TARPON SPRINGS, Fla. — It’s a big blow for businesses and residents in Tarpon Springs who live and work on the Anclote River.
$3.5 million dollars originally meant to be used for dredging the Anclote River is now being redirected to the Panhandle for Hurricane Michael relief efforts, according to the public information staff at US Representative Gus Bilirakis’ office.
The river, which is used for commercial fishing, sponge diving and other recreational purposes, hasn't been dredged in more than in 25 years.
Now, it will be up to lawmakers to decide if they want to vote on an emergency funding package to allocate money toward the river dredging.
Back in July, when funding was approved for the project, businesses that rely on the river told ABC Action News that the river is so filled with sediment that large boats can't get through and that's impacting hundreds of businesses.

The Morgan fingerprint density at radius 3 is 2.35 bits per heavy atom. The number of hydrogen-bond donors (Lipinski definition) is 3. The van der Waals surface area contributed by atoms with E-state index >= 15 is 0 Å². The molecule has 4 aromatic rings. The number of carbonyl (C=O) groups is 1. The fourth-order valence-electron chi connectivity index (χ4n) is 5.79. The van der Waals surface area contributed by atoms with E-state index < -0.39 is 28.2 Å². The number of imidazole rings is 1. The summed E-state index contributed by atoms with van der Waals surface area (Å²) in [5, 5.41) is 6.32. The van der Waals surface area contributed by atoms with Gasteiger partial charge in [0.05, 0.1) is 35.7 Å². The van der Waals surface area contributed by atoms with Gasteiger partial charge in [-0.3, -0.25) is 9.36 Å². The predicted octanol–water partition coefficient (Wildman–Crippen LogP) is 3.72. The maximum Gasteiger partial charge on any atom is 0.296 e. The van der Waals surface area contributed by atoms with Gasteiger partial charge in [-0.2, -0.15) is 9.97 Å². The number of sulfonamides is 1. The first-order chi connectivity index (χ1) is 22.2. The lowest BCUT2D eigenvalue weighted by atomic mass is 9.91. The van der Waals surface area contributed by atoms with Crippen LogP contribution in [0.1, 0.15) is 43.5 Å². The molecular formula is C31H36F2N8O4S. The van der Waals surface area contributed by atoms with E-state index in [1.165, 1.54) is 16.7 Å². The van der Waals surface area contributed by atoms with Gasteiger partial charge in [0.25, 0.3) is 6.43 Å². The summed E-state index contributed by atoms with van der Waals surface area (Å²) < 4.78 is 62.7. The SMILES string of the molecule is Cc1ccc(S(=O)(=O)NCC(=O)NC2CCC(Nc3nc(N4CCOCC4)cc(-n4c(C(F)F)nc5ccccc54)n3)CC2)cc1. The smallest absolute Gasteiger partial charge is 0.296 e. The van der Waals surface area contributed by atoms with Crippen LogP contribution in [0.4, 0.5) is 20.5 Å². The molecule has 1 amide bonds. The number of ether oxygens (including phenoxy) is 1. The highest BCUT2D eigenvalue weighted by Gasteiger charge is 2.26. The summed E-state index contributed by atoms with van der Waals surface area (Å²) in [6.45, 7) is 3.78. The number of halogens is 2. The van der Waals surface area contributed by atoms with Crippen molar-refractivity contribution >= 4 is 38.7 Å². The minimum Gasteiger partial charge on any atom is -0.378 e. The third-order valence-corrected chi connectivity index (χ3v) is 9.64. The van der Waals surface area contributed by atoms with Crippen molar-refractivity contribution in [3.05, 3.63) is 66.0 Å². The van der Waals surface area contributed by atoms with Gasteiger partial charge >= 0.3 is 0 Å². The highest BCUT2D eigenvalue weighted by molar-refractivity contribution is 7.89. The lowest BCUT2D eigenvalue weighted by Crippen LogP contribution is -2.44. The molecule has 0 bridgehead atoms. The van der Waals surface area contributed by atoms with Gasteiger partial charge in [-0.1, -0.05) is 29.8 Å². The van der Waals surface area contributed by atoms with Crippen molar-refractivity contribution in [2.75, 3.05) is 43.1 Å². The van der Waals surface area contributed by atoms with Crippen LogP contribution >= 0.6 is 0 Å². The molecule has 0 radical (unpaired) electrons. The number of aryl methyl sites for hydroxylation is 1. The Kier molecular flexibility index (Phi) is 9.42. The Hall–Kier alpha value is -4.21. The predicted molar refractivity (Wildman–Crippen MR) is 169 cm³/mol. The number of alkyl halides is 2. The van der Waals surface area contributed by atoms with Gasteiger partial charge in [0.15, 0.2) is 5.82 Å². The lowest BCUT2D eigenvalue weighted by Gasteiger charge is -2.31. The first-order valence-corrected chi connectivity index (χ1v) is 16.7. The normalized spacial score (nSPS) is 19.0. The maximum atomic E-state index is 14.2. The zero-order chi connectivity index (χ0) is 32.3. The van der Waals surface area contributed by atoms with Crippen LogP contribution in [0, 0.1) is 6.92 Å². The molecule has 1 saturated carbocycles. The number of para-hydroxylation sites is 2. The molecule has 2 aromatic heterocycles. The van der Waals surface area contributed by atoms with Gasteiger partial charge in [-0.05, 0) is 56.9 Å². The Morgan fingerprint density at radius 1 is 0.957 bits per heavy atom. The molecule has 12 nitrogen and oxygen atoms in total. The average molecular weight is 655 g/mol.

Federal lawmakers are pretty certain they'll be able to fund an emergency funding package, allowing the dredge project to continue, but several businesses are worried.
“The safe navigability of the Anclote River is integral to our economy. Without it, Tarpon Springs collapses,” Athena Tsardoulias, the owner of Tarpon Sponge explained. Her family’s history in Tarpon Springs goes back more than 100 years to when her grandfather was one of the original sponge divers.
Speedy Tostenson, who owns a large shrimp boat, says he can only go out during extremely high tides. "If this continues, we will have no choice but to leave. We won't be able to get into these docks soon. We really need help," he said.
Tarpon Springs leaders spent the day Wednesday drafting an emergency letter to lawmakers in Washington D.C. begging them to find the funding to complete the dredge work. An economic impact study by the city of Tarpon Springs found the Anclote River contributes $252 million to the local economy.